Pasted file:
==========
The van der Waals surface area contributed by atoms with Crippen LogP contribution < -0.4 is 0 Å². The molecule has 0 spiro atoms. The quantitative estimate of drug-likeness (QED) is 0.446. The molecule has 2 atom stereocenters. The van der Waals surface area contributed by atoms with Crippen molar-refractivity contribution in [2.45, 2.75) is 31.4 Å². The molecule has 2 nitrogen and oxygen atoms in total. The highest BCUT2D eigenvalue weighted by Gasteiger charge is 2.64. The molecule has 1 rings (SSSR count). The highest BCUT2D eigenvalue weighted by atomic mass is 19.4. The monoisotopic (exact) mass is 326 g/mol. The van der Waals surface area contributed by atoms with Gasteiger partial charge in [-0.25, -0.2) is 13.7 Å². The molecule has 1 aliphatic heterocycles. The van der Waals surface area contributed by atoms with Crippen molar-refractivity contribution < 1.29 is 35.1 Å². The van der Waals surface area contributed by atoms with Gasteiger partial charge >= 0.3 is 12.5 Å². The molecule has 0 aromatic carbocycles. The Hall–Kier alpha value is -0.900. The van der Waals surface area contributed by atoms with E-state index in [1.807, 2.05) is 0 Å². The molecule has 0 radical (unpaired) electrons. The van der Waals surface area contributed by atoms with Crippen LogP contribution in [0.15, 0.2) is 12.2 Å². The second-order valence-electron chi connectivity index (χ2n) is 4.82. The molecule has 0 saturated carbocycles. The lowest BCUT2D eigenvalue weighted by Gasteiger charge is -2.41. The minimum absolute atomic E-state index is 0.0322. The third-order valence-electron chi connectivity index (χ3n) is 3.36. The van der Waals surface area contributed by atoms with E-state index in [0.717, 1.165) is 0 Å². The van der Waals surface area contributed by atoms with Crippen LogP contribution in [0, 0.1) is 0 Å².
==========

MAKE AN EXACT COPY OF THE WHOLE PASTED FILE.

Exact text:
The van der Waals surface area contributed by atoms with Crippen LogP contribution < -0.4 is 0 Å². The molecule has 0 spiro atoms. The quantitative estimate of drug-likeness (QED) is 0.446. The molecule has 2 atom stereocenters. The van der Waals surface area contributed by atoms with Crippen molar-refractivity contribution in [2.45, 2.75) is 31.4 Å². The molecule has 2 nitrogen and oxygen atoms in total. The highest BCUT2D eigenvalue weighted by Gasteiger charge is 2.64. The molecule has 1 rings (SSSR count). The highest BCUT2D eigenvalue weighted by atomic mass is 19.4. The monoisotopic (exact) mass is 326 g/mol. The van der Waals surface area contributed by atoms with Gasteiger partial charge in [-0.25, -0.2) is 13.7 Å². The molecule has 1 aliphatic heterocycles. The van der Waals surface area contributed by atoms with Crippen molar-refractivity contribution < 1.29 is 35.1 Å². The van der Waals surface area contributed by atoms with Gasteiger partial charge >= 0.3 is 12.5 Å². The molecule has 0 aromatic carbocycles. The Hall–Kier alpha value is -0.900. The van der Waals surface area contributed by atoms with E-state index in [1.807, 2.05) is 0 Å². The molecule has 0 radical (unpaired) electrons. The van der Waals surface area contributed by atoms with Crippen LogP contribution in [0.15, 0.2) is 12.2 Å². The second-order valence-electron chi connectivity index (χ2n) is 4.82. The molecule has 0 saturated carbocycles. The lowest BCUT2D eigenvalue weighted by Gasteiger charge is -2.41. The minimum absolute atomic E-state index is 0.0322. The third-order valence-electron chi connectivity index (χ3n) is 3.36. The van der Waals surface area contributed by atoms with E-state index in [0.717, 1.165) is 0 Å². The van der Waals surface area contributed by atoms with Crippen LogP contribution in [0, 0.1) is 0 Å².